Nature: Choking the oak

Our lovely autumnal oaks are being invaded by an ugly, sticky growth. There's only one course of action, says Éanna Ní Lamhna

Season of mists and mellow fruitfulness. Enjoyable autumn walks. Collecting conkers and acorns. Shock, horror! What is this awful growth that seems to be afflicting many of our acorns? Surely it is damaging them and making them unfit for reproduction? As can be seen from the photo below, this is a sticky enveloping growth on the acorn itself – green initially but quickly turning brown. If all our acorns get this, we'll have no oak trees left in a number of years. What is it and should we be worried?

We have two native species of oak in this country – the sessile oak and the pedunculate oak. Sessile means having no stalk and pedunculate means having a peduncle or stalk. In the case of oak trees, this means the sessile oak has acorns stuck to the twig with no stalk. This oak tree is also known as the Irish oak and grows on acidic soils in places like Killarney and Glenveagh. It is perfectly happy and has no nasty extuberances emanating from its acorns.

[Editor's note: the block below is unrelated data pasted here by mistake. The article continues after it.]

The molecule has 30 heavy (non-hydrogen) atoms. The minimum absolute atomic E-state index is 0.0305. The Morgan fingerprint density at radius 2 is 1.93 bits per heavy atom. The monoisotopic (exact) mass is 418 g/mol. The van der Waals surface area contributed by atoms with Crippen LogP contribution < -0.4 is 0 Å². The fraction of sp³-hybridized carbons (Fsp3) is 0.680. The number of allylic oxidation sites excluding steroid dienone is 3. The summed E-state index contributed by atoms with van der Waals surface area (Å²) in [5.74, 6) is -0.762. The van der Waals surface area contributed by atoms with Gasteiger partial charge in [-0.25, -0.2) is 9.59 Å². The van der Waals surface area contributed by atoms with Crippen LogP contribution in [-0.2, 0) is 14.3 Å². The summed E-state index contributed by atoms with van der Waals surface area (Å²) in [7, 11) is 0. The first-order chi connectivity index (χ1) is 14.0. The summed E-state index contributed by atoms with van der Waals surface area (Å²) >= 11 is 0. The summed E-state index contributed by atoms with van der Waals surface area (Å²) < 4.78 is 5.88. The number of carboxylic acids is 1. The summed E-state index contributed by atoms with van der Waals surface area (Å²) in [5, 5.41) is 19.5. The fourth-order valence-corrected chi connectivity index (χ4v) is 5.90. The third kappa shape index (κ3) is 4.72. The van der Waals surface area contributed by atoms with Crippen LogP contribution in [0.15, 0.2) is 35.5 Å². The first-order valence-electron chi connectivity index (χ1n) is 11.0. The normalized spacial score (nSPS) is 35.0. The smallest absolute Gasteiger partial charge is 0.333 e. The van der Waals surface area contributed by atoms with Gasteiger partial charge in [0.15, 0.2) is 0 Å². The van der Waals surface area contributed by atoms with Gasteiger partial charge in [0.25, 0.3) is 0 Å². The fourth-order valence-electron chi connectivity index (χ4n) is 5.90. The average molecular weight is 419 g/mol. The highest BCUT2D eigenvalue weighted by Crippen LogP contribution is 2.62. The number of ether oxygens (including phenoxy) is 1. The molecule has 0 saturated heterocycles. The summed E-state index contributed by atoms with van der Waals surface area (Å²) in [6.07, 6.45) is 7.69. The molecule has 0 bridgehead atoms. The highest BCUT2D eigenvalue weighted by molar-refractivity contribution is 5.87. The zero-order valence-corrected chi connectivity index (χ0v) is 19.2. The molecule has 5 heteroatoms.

The pedunculate oak has its acorns out on stalks. It is known as the English oak and can grow on heavy lowland soils and put up with flooding. Such an oak occurs in places like Charleville in Offaly and in Abbeyleix. It is quite often planted as a parkland tree. This is the species that is shown here with its stalked, knobby acorns – one of which is sporting a knopper gall. This gall was caused by a wasp-type insect with the name Andriscus quercusalicis, which laid an egg in the forming acorn. The reaction of the egg with the growing acorn tissue caused it to change its growth form and produce this invading mass of cells, which are in fact food for the growing baby wasp.Oak branch

This gall wasp has the most amazing life cycle. It has alternating sexual and asexual generations and it needs two oak species – the native pedunculate oak and the introduced evergreen Turkey oak – in order to complete its life cycle. The female wasp first lays her eggs on the roots of the Turkey oak in spring. These grow into sexual male and female wasps, which mate in a normal manner (for wasps that is). The mated female then goes and lays her eggs on the developing acorn and the ensuing growing larva causes the disfigurement that we see in autumn on the acorns – the knopper gall. The creatures that emerge from these are all female. They overwinter like this and in spring – without ever laying eyes (or anything else) on a male – go on to lay eggs on the roots of the Turkey oak.

So before Turkey oaks were ever introduced to this country we had no knopper galls. And while every acorn is not so afflicted, you know what to do if you are worried about the survival of your native pedunculate oaks. Get rid of the Turkey oaks in the vicinity and there will be no breeding habitat for those weird, asexual female gall wasps.

Simple really!